00:00:02 My name is Jonas E. I work for Locum Consulting which is a part of Colliers CRE and I’m a Senior Consultant there. Locum Consulting is a management consulting practice specialising in the creation and management of destinations. If you think about, how, for instance, a town square comes to life in terms of, you know, why are there certain things happening in a town square such as Christmas markets or ice skating rinks, that sort of thing. Then we could be the ones that come in and work out, ‘could an ice skating rink here be a good idea? How much will it cost to run? Who’s going to come here and so forth?’
00:00:44 It is extremely varied, that’s true, and that’s probably why it’s so difficult to explain what exactly it is that we do. But I have to say that’s probably one of the things that I enjoy the most about working at Locum, that it’s difficult to, I don’t know what I’ll be doing in two weeks, although I do know that there’s a high probability it will be something that I’m going to enjoy.
00:01:06 It’s absolutely not a common job which is the reason why I’ve moved to London to do this job. The way that I actually found my job was writing ‘destination consulting’ into Google and Locum Consulting popped up. So, at the time I lived in Berlin in Germany where I did my Masters degree and I basically flew over to London and went to the interview and got the job the same day and moved.
00:01:39 I thought when I was younger, I thought I wanted to be a journalist and I guess at the time what really attracted me to it was to be able to travel. I come from a family of journalists. People have been, well my grandfather ran the local paper and I was very fascinated by that.
00:02:04 During my gap year I went to Israel and worked on a kibbutz and worked as the chef cooking meals for a thousand people a day and had a fantastic time meeting people from all over the world and I guess that while I was there, I sort of came to the realisation that it would be silly of me to decide on what I thought would be a one-track career, writing and reporting on things, and I just realised that this is not what I want to do.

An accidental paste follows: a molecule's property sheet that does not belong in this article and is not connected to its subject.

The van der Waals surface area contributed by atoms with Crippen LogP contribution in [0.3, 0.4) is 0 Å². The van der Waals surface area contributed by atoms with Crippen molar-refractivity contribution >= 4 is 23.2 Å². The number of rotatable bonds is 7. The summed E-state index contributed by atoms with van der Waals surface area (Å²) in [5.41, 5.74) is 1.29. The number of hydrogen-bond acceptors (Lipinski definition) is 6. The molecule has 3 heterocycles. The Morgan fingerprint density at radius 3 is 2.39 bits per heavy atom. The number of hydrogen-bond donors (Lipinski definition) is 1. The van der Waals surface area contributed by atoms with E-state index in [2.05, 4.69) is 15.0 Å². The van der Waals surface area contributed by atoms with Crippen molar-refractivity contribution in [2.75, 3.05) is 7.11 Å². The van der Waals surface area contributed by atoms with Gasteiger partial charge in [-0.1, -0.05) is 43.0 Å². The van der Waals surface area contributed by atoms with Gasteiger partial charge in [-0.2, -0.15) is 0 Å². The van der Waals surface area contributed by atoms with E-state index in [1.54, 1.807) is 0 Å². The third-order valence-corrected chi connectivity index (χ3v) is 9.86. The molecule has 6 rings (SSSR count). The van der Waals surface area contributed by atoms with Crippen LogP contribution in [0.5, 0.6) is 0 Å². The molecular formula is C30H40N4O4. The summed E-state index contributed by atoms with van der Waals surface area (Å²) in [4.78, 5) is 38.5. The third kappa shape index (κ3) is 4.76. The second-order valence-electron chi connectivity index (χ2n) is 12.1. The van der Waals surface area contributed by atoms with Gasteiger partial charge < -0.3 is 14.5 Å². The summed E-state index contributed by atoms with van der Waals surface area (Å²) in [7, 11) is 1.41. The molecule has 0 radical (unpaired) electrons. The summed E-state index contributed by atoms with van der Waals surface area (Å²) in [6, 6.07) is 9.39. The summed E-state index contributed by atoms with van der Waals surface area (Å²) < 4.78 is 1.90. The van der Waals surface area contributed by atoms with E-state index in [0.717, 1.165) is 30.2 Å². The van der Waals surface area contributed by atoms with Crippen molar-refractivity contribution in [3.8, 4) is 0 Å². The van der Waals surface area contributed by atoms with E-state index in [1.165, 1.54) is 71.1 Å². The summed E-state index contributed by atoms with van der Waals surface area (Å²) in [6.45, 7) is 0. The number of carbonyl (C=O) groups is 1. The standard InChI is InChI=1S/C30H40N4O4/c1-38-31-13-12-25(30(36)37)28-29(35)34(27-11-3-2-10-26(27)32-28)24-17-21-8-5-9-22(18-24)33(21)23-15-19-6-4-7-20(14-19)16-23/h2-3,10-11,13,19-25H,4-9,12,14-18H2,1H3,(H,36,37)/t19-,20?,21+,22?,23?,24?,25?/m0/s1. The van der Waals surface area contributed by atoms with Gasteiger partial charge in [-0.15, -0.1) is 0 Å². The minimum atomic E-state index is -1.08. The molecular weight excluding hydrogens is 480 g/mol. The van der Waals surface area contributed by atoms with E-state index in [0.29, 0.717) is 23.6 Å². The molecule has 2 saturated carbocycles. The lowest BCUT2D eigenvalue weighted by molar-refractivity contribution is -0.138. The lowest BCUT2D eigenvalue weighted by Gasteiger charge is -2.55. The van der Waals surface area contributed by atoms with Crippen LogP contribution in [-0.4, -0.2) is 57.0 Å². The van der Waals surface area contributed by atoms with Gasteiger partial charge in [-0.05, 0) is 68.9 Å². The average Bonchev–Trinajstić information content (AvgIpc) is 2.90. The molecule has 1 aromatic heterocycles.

00:02:37 My family, when they worked out, well when they realised that I wasn’t to become a journalist, they were, I won’t say indifferent, they were happy for me whatever I wanted to do. I think for my parents they thought that becoming a sociologist was perhaps a lot more fitting for me. I hadn’t just really realised that it was, so I had a lot of support from my family when I decided I wanted to study sociology rather than journalism.
00:03:05 Towards the end of my two years of studying sociology at a Masters level, I thought, ‘I’m not ready to start work properly yet’ and I moved to Berlin to actually write my Masters thesis there, to experience just living in another city again and that was the best thing I could have done for myself. It just is an extraordinary city. I was able to live in a city that I thought was fantastic and I was able to acquire a new language, which in itself was a great asset for me, you know, for my CV.
00:03:40 On the future for me, I think could go in lots of different directions. I’m now 28, I don’t feel I’ve settled on a particular trajectory. I think there are lots of routes that I can take and at the moment I haven’t really decided on which one I’d like to take.
00:04:02 It’s very important to go to work and feel happy about what it is that you do in your everyday life. That’s the outlook that I’ve developed, which really is about giving yourself some more time and not putting too much stress or pressure on yourself to achieve things that are so far out in the future, because if you do that, you might sort of forget the things that come along the way. ENDS